As Swarup lines up this parade of global self-delusion in financial affairs, he delivers plenty of insight worth pondering. He writes that we are attracted to money because of the seeming certainty it provides, and yet, he says, “that same medium emphasizes inequalities between us and eventually widens them by giving our innately competitive natures a simple means of keeping score.” He notes that economic crises are always, at bottom, an issue of trust: “That same knife edge of trust that allows every bank to take liquid deposits from us and return illiquid loans back to purchase whatever takes our fancy is sharpened by euphoria till it glides through our illusions and fancies to reveal our base human motivations and fears.” And he talks about “the fetish of GDP.” “Long the sacred cow of policymakers and economists, it is deemed synonymous with human progress,” he writes. “But few ever ask what the concept of GDP means. Not all growth is the same. GDP is a measure of spending.” He can also be a strikingly original writer, such as when he talks about how our biases influence society. “Our proclivity to extrapolate the recent past into the infinite future captures one mind, then another and another, till eventually large swathes of impressionable grey matter labour like galley slaves under the illusion of intelligence,” he writes.

Still, Money Mania has its flaws. For starters, Swarup has a tendency to layer on lots of words. He prefers flowery expressions to simple clarity, and this tic can make his thoughts more difficult to understand. More serious, there are holes in his argument, and some underlying tensions in his ideas that he doesn’t reconcile.

For instance, Swarup has a clear admiration for the overreach of swashbuckling financiers; his assessments here seem to have a lot in common with Joseph Schumpeter’s famed notion of “creative destruction” as an inherent feature of free-market economies. “It was likely a speculator who left his milk out too long one day and discovered cheese; and possibly, a greater fool who came to the party even later to discover blue cheese,” Swarup writes. He quotes Alexandr Solzhenitsyn in the same vein: “If one is forever cautious, can one remain a human being?” The railroad bubble in the United States in the late 1800s left in its wake a vast new infrastructure that helped build a great country, and the dot-com bubble produced companies and technologies that have changed the world.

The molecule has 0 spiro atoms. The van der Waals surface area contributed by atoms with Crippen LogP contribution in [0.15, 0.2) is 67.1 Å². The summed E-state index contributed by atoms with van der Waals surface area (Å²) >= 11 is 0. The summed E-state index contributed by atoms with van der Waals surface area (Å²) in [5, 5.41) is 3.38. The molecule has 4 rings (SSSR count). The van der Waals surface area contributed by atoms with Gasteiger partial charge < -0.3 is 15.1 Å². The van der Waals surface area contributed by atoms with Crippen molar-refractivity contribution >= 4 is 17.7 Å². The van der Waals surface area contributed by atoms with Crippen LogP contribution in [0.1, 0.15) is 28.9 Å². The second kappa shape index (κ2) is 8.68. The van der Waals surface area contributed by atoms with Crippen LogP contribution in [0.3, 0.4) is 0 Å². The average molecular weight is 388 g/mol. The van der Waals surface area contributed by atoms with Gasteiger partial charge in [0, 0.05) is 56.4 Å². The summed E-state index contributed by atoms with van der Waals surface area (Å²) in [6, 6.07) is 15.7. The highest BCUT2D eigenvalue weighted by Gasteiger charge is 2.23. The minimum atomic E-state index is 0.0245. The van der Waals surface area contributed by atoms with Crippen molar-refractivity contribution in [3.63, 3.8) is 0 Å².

It’s all so true, and, solely on the basis of this view of things, who would want to stamp out financial manias if doing so meant killing off entrepreneurship? But there is creative destruction, which leaves something of value standing in the ruins, and destructive destruction, like the housing bubble, which leaves nothing behind—apart from molding houses that need to be torn down. Swarup doesn’t attempt to distinguish between those two.

There’s also a tacit sort of fatalism in Swarup’s insistent focus on the deep commonalities shared among history’s great money manias: Yeah, financial crises happen, and they aren’t one person’s fault—so get used to them, and stop whining. This was the all-too-complacent view that JPMorgan Chase CEO Jamie Dimon famously took when his daughter asked him what a financial crisis was: “The type of thing that happens every five, ten, seven, years,” he replied. Broadly speaking, the view that “crisis happens” is shared by many financial executives, and it’s not hard to see why: Such jaded aphorizing exempts them from individual responsibility.

So there’s a certain knife-edge-of-trust issue when Swarup flirts with a version of the same what-are-you-gonna-do impotence before the grand sweep of historical financial fraud and folly: “We cannot take too narrow a view and focus on the fine details of any given crisis,” he assures his readers early on. It’s of course undeniably true that a larger framework of historical causation lurks behind every financial crisis, and that money manias are made up of many common elements across different epochs and investment communities. But in each crisis, there is also fraud and deceit and wrongdoing at a very individual level—the level of “fine details”—and to infer that such conduct should be ignored comes awfully close to excusing it.